February 2008

Building on the nature study post from yesterday, I wanted to add one of my favorite links; Observations Of A Naturalist by Boyd Shaffer. It features illustrated articles (illustrated by Boyd) about nature by a man who knows it well. I studied the field botany of southcentral Alaska in Boyd's class at Kenai Peninsula College [...]

A friend emailed me about Naturalist Jim Conrad's site Backyard Nature, part of his push to improve environmental education by offering free nature study courses online. There's also a public phenology database where you can record nature information you observe. It's a great resource for learning about the world around you, as well as sharing [...]

I was speaking with someone on the phone about our residential programs this morning, and as a result of the conversation I wanted to clarify some points about our long-term programs. Our Earth Skills Semester Programs and the Yearlong Immersion Program are made up of seven different courses that combine together to build a cohesive [...]

I've been thinking about writing a review for Paul Stamets's book Mycelium Running since I read it last fall. It's an amazing book about fungi, which most people think are simply mushrooms. The reality, as put forth in the book, is that fungi are the internet of the natural world; communicating over long distances and [...]

Solar Firelighting Tool

A friend sent me the link to a cool firelighting gadget that works by collecting the sun's rays with a parabolic reflector. A fire by this method can be accomplished several different ways, but I haven't seen a handheld, commercial model until now. It looks cool and costs $13. Check it out here.

I'm a vocal critic of the lack of sustainability in outdoor education and recreation. I've said numerous times that minimum impact is really displaced impact, in that the impact is considerable but is not felt in the area where people recreate. Northland College has addressed the problem. They've put together a web page about their [...]

As part of our ongoing program development, we're adding a summer homesteading internship to our lineup of courses.  It will provide serious students an opportunity to work on their bushcraft skills amongst a small community of learners while at the same time learning to live simply off the land.  Work will revolve around farming and [...]

I spend a lot of time thinking about the teaching process in preparation for our courses. Years of doing so have led me to believe that there are many things that can be learned, but not directly taught. An example of this took place the other night when some of the participants in our winter [...]

We just finished a four-day (2-day weekend, 2-day advanced) winter wilderness survival course culminating with some of the participants spending the night out with no sleeping bags in shelters they built themselves. Over four days we had a wide range of weather, from below zero (F) temperatures to driving rain and slush to whiteout conditions. [...]

I've been elected to the board of directors of GALA, which stands for Global Awareness, Local Action. It's a local organization focusing on sustainability and local issues. We've worked together for the past year by offering sustainability workshops on such topics as composting, raised bed gardens, winemaking, local edible and medicinal plants, and more. The [...]

We've added two week-long courses to our schedule this spring. Titled Spring Bushcraft Intensive 1 and 2, they are the first two weeks of our Spring Earth Skills Semester Program, but can be taken as standalone courses. In the first week, students will start from scratch to build a shelter of their own to live [...]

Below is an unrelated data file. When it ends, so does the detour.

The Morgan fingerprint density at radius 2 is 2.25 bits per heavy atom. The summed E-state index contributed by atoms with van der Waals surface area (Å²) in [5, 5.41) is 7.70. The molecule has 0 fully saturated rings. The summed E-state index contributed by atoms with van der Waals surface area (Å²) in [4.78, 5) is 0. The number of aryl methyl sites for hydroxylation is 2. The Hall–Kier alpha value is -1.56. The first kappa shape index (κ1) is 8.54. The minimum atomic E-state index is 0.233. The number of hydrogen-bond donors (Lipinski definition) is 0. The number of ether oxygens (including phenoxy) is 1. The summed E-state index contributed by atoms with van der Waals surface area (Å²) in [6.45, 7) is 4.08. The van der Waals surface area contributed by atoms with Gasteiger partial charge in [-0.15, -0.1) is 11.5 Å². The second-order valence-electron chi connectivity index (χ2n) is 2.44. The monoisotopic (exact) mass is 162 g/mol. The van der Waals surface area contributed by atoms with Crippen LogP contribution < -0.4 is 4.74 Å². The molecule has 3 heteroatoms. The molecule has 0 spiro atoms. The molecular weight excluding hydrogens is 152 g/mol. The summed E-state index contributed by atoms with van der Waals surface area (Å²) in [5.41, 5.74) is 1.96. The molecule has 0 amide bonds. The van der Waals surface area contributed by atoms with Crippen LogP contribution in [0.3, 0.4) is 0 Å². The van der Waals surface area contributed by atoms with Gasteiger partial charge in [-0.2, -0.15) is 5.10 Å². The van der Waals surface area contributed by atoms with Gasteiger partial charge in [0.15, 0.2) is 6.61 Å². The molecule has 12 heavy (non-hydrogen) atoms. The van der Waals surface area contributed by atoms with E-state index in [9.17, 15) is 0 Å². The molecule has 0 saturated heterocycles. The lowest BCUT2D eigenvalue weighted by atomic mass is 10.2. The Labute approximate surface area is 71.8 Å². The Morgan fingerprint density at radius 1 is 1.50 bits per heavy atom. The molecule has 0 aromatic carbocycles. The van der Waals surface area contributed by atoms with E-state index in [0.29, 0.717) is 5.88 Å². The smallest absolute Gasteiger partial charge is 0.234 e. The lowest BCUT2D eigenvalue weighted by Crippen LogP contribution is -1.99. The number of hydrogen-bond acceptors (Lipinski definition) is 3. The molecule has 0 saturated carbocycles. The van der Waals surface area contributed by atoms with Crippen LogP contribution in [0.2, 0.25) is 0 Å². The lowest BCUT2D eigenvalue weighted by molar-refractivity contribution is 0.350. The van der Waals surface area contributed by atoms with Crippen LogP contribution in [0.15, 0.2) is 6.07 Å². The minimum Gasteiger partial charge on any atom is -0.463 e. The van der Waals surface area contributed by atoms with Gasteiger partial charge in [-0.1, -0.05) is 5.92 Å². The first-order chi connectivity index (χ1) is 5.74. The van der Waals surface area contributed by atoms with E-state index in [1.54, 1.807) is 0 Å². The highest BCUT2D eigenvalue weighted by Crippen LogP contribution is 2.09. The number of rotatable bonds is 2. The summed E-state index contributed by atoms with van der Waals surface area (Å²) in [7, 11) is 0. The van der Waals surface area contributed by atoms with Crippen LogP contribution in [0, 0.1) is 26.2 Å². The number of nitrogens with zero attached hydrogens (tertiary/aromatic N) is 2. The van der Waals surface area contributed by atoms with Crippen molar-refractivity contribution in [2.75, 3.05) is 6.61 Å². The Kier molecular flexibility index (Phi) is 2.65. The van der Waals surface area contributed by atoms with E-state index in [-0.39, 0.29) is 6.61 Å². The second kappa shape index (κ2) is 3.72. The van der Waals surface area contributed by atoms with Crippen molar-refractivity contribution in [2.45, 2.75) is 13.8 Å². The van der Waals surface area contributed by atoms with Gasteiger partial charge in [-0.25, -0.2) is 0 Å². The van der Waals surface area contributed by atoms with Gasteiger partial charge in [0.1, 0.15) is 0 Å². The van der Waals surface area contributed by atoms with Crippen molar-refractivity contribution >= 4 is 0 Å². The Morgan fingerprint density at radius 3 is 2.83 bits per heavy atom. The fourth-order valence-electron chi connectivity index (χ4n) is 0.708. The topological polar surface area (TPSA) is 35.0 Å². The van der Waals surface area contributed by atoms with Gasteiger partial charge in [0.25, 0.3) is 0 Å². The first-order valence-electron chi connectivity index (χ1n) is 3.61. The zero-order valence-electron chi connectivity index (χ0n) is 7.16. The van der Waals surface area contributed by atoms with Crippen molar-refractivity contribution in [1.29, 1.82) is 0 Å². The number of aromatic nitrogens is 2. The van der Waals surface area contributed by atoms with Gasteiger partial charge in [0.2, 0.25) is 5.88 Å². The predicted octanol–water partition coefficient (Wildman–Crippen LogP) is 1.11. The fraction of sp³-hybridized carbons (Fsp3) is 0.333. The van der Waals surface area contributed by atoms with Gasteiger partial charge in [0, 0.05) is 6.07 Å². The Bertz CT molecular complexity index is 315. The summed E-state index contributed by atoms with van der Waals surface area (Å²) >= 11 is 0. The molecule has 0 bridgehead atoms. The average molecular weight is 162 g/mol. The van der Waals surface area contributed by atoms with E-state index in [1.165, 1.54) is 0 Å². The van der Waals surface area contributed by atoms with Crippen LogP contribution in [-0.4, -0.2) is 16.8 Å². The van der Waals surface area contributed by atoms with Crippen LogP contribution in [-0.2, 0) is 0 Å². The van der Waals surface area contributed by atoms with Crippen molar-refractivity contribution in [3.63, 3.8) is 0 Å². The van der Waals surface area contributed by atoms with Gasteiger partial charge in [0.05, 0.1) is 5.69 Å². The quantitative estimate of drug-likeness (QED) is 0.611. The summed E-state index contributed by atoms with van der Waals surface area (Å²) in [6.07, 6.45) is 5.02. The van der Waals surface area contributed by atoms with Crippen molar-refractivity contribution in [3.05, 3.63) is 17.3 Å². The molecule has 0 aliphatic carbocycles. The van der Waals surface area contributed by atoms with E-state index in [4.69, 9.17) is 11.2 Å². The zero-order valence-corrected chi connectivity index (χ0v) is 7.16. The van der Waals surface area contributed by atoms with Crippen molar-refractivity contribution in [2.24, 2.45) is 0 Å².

Aside from this being a powerful and moving biography, the documentary Little Dieter Needs To Fly is a fascinating look at survival psychology. From the DVD: As a young boy, Dieter Dengler watched as Allied places destroyed his village; from that instant, he knew he wanted to fly. At 18, he moved to America, enlisted [...]

We've had a recent schedule change for June. A private workshop we had scheduled was cancelled, and as a result we're running the 5-day version of our Advanced Summer Survival Course June 23-27, immediately following our Summer Survival Weekend Course that runs June 21-22.  If you plan on coming bring a fly rod if you've [...]

I bought a $100 axe head this past week. I'm guessing that sounds expensive to you, because it did to me at first. It's an unused, 3.25 lb Emerson & Stevens, made in Oakland, Maine in 1942. The thing about axes is that they're not making them like they used to. Before the days of [...]

We've put together a general intern position for this year. There is a heavy emphasis on organic gardening and food production, as well as general work. Details below. Positions Available: There is one position left for 2008. About: Interns will live on site or nearby, and will have several duties including gardening, shooting video, and [...]

In planning the spring Earth Skills Semester Program, as well as how we'll accomplish certain tasks at our new base camp in Masardis, the issue of a way to generate electricity to charge camera and video camera batteries and run a laptop has been in the back of my mind for a while. Since we [...]

We've finalized the dates for our canoeing and bushcraft trip to northern Quebec with Cree guide David Bosum. We'll meet in Ouje Bougoumou on the afternoon/evening of Saturday, August 9th, and start our trip the morning of the 10th. We'll be back the night of the 16th and leave on the 17th. There will be [...]

 


 

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Note: Anything that appears to be an error in spelling or grammar is actually the author’s clever use of the vernacular, and as such is not an error, but rather a carefully placed literary device that demonstrates his writing prowess.

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